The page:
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Researchers at security firm Kaspersky detected 16,017 ransomware modifications in the second quarter of the year – more double the detections for the same period a year ago.
The new ransomware modifications, which included samples from eight new malware families, are among the key findings of the security firm’s latest quarterly cyber threat evolution report.
The increase in ransomware modifications and the appearance of new families is a dangerous sign that criminal activity is intensifying, with new malware versions emerging, the researchers said.
The report comes just days after the TexasDepartment of Information Resources (DIR) confirmed that it was leading a response to a co-ordinated ransomware attack against 23 mainly local government entities across Texas.
The attack, which began on 16 August, appears to have come from a single threat actor, but investigations into the origin of this attack are ongoing, according to an advisory released at the weekend.
Ransomware targeting smaller local government entities has proven to be profitable in recent months, encouraging further attacks of this kind, according to Corin Imai, senior security advisor at DomainTools.
“Another element granting popularity to this type of attacks is that they are relatively low cost and easy to pull off, especially when the target isn’t a large enterprise with the resources to protect its entry points, patch regularly and train its employees on email hygiene best practices,” she said.
The Kaspersky threat report also shows that the second quarter experienced a high number of ransomware infection attempts, with 232,292 unique users targeted. This represents a 46% increase compared with the same period a year ago.
The report highlights that WannaCry was the top ransomware family responsible for the most attacks in the second quarter, accounting for 23.4% of cases despite the existence of a Microsoft Windows patch that was released two months before the widespread and destructive attacks of 2017.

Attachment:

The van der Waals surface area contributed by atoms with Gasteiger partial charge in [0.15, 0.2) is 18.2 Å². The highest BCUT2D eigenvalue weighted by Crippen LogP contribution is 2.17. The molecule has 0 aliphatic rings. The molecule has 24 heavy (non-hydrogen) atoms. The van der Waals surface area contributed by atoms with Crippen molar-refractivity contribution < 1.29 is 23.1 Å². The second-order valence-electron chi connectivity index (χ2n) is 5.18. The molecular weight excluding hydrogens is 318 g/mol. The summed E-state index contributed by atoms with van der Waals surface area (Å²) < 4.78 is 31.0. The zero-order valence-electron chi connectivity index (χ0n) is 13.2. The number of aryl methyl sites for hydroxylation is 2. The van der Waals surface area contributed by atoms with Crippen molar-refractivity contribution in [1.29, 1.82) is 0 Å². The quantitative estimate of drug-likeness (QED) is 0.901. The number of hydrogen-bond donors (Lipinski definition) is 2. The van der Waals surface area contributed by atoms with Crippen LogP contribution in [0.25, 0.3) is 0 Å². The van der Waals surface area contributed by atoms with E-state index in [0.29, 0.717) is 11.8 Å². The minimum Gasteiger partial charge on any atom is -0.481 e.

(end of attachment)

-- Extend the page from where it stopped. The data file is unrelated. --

Another major actor was GandCrab with 13.8% share, despite its creators announcing that GandCrab was not going to be distributed from the second half of the quarter.
“In this quarter, we observed an increase in the number of new ransomware modifications, even though the GandCrab family closed down in early June,” said Fedor Sinitsyn, security researcher at Kaspersky.
“The GandCrab ransomware family has long been one of the most popular cryptors among cyber criminals. For more than 18 months, it has stayed in the list of the most rampant ransomware families we detect, but even its decline did not lower the statistics, as there are still other numerous widespread Trojans.
“The GandCrab case is a good illustration of how effective ransomware can be, with its creators stopping their malicious activity after claiming they made a tremendous amount of money by extorting funds from their victims. We expect new actors to replace GandCrab and urge everyone to protect their devices by installing software updates regularly and choosing a reliable security solution,” he said.
To reduce the risk of ransomware infection, Kaspersky advises to keep operating systems up to date to eliminate recent vulnerabilities; use a robust security solution with updated databases; refuse to pay ransom demands and looking for a decryptor instead from No More Ransom; and keep backup copies of your files up to date to replace any encrypted data.
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